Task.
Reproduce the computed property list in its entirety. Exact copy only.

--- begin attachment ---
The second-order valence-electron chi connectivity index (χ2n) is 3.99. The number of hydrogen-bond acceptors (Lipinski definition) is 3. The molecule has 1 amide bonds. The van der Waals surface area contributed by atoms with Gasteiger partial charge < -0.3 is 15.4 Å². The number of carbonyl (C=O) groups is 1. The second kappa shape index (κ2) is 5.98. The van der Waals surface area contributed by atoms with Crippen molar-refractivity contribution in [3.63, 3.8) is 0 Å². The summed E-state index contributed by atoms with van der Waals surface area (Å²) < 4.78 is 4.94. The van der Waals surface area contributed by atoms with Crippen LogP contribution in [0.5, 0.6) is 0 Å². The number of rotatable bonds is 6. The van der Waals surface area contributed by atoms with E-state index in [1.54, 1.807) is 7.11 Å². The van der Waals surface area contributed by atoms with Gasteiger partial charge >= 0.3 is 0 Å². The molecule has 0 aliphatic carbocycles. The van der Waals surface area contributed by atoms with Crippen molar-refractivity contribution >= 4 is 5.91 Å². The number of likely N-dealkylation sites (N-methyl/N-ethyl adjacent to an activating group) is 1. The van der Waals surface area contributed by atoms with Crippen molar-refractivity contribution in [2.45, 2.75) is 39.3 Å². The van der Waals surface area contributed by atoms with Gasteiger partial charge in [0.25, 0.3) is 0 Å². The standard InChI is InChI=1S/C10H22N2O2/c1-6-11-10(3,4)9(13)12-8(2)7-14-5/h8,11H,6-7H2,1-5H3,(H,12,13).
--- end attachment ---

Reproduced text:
The second-order valence-electron chi connectivity index (χ2n) is 3.99. The number of hydrogen-bond acceptors (Lipinski definition) is 3. The molecule has 1 amide bonds. The van der Waals surface area contributed by atoms with Gasteiger partial charge < -0.3 is 15.4 Å². The number of carbonyl (C=O) groups is 1. The second kappa shape index (κ2) is 5.98. The van der Waals surface area contributed by atoms with Crippen molar-refractivity contribution in [3.63, 3.8) is 0 Å². The summed E-state index contributed by atoms with van der Waals surface area (Å²) < 4.78 is 4.94. The van der Waals surface area contributed by atoms with Crippen LogP contribution in [0.5, 0.6) is 0 Å². The number of rotatable bonds is 6. The van der Waals surface area contributed by atoms with E-state index in [1.54, 1.807) is 7.11 Å². The van der Waals surface area contributed by atoms with Gasteiger partial charge >= 0.3 is 0 Å². The molecule has 0 aliphatic carbocycles. The van der Waals surface area contributed by atoms with Crippen molar-refractivity contribution >= 4 is 5.91 Å². The number of likely N-dealkylation sites (N-methyl/N-ethyl adjacent to an activating group) is 1. The van der Waals surface area contributed by atoms with Crippen molar-refractivity contribution in [2.45, 2.75) is 39.3 Å². The van der Waals surface area contributed by atoms with Gasteiger partial charge in [0.25, 0.3) is 0 Å². The standard InChI is InChI=1S/C10H22N2O2/c1-6-11-10(3,4)9(13)12-8(2)7-14-5/h8,11H,6-7H2,1-5H3,(H,12,13).